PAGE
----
How to Set Up for a Video Deposition

How to Set Up for and Record a Video Deposition

When our company first ventured into shooting video depositions we had to start from scratch. My goal is to help you learn everything we didn’t when we walked in to film our first deposition.

When recording a deposition, preparation is the key to success. With proper preparation and planning, you can be confident walking into shoot your first deposition video. As a legal videographer, you should be focused on two things: quality picture and quality audio.

With other video projects, you’ll be able to reshoot something if there is an issue, but recording a deposition is similar to live video. You won’t have the opportunity for retakes, so everything needs to be perfect. You need to check and double-check your batteries, SD cards and anything else that could be an issue.

Our goal is to get you prepared to shoot a legal video and hopefully avoid some of the issues we had when we were first getting started. We’re going to take you step-by-step through preparing for and shooting your first deposition video.

Preparing for the Shoot

There is a lot that goes into deposition video initial setup and recording. The minimum equipment that you’ll need is a camera, tripod, SD cards, headphones, and a mic. When preparing to video a deposition, your equipment is the key. It’s important to test your equipment and make sure everything is in working order prior to the deposition.

If possible, carry a backup of each key piece of equipment. Having an additional camera can be critical, even if you need to utilize a smaller cheaper camera as a backup. I would recommend using a camera that you can plug into an outlet. It’s ideal if your event space has an electrical outlet that is easily accessible for your camera.

Having an extension cord in your pack can be a lifesaver if the outlet isn’t close and accessible. Depositions can last for hours and having to change a low battery in the middle of the depo doesn’t look very professional and could cause you to miss a key statement.

You’ll need plenty of space on your SD card. Having an empty 64GB or 128GB can help ensure that you don’t have to change out an SD card in the middle of the deposition. Keep a simple checklist in your equipment bag and make sure to check off each item so you don’t leave anything back at your studio.

Minimum Video Deposition Equipment List

  • Camera
  • Backup Camera
  • Microphone (You may need multiple microphones.)
  • SD Cards
  • Backup System (This can be a separate backup drive.)
  • Tripod
  • Headphones
  • Extension Cords
  • Equipment Bag


Additional Items that You Can Add to Your Equipment List


Arriving at the Venue

Upon arrival, you’ll need to locate the conference room where your video will be shot. The people that you’ll need to identify when you’re getting set up are the deponent(this is the person being deposed), the court reporter, the deponent’s attorney or attorneys and the attorney or attorneys leading the deposition. Regardless of your mic set up, it will be important to hear each of these people clearly.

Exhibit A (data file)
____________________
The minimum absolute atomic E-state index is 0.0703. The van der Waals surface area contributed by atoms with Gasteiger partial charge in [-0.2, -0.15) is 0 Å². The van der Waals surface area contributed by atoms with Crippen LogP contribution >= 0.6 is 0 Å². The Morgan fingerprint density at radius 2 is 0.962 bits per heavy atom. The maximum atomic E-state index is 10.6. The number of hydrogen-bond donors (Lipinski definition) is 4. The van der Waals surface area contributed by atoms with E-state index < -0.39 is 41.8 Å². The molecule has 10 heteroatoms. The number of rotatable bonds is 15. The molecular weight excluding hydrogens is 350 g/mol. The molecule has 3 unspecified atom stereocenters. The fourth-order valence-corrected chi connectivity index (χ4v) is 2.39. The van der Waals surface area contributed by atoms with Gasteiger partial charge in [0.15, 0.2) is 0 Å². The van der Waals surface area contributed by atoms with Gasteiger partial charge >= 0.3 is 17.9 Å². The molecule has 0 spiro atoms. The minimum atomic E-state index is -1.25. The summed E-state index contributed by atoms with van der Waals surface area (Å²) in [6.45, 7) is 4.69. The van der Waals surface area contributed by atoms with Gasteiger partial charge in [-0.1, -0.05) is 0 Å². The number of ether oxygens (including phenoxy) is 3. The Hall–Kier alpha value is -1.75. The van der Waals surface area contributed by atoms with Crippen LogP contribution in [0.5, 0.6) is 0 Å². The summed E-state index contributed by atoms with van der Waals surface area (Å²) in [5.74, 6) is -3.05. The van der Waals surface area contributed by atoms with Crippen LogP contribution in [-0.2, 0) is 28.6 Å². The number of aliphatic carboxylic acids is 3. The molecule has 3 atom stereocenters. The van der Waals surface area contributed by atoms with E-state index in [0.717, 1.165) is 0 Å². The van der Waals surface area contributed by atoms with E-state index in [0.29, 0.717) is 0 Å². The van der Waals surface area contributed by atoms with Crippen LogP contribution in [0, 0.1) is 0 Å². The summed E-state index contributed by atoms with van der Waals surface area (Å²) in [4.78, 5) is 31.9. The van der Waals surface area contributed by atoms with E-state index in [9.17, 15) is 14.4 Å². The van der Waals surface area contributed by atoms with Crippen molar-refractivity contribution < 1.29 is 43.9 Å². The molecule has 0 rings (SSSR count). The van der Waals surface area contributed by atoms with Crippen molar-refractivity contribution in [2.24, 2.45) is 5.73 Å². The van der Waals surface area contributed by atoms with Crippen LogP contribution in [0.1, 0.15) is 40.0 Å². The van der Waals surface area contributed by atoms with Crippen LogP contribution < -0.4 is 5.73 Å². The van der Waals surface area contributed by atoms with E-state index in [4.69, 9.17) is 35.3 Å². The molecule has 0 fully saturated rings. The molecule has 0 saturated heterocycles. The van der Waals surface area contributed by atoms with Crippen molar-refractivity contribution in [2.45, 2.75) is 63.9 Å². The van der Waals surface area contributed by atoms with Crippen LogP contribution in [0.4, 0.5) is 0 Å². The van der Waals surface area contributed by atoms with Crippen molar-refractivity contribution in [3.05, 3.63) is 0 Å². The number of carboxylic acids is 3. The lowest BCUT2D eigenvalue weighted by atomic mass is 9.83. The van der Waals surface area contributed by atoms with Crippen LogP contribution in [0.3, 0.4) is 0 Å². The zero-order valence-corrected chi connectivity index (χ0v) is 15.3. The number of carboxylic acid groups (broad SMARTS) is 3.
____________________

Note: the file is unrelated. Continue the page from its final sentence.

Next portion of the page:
Deposition Participants

  • Deponent
  • Court Reporter
  • Deponent’s Attorney
  • Attorney Leading the Deposition
  • Videographer


The Setup

When setting up for a deposition video it’s important to focus on proper camera positioning and mic positioning. We’ll walk you through everything from the camera angle to the backdrop. Getting set up correctly will help position you for a successful deposition video shoot.

Positioning Your Camera

When you arrive at your venue you’ll need to know where the person being deposed will sit. This person will be called the deponent. The deponent will be subject of your video and this is where you’ll need to focus. You’ll want to set up on the opposite side of the room from the deponent. It’s important to keep the deponent in the frame at all times and in focus. You’ll want to capture their facial expressions. This could be the key to swaying a jury.

Positioning Your Mic

We’ve utilized a few different mics and positions since we’ve started. Having the deponent wear a lapel mic has helped us capture the highest quality audio. When presenting the mic to the deponent it’s important to have the mic positioned 6 to 9 inches from their mouth.

Test the Audio

Put the headphones on before the deposition begins to test the audio quality and volume coming from the deponent and attorneys. If you wait to test the audio when the deposition is already underway, key information to the testimony could be lost if the mic isn’t working.


Properly framing the deponent is an important aspect of the shooting the deposition. Unlike other more artistic shots, you want to frame the deponent in the center of the frame. The deponent should be the only subject of your shot and their expressions and mannerisms need to come across clearly in the video. This means you may have to zoom in to get the correct frame.

Following this guide will help you to be prepared for your next deposition video shoot. Your initial set-up will determine the success for the rest of the deposition video. Taking time to understand equipment, framing, and positioning will make your legal videography experience much easier.



Matt McWilliams

Deposition Academy is an online website created to guide those in the legal videographer industry or those interested in starting a legal videography business. The site has expanded to cover a variety of legal topics that are related to depositions and the deposition process. Our team of writers have written for a variety of legal blogs and website.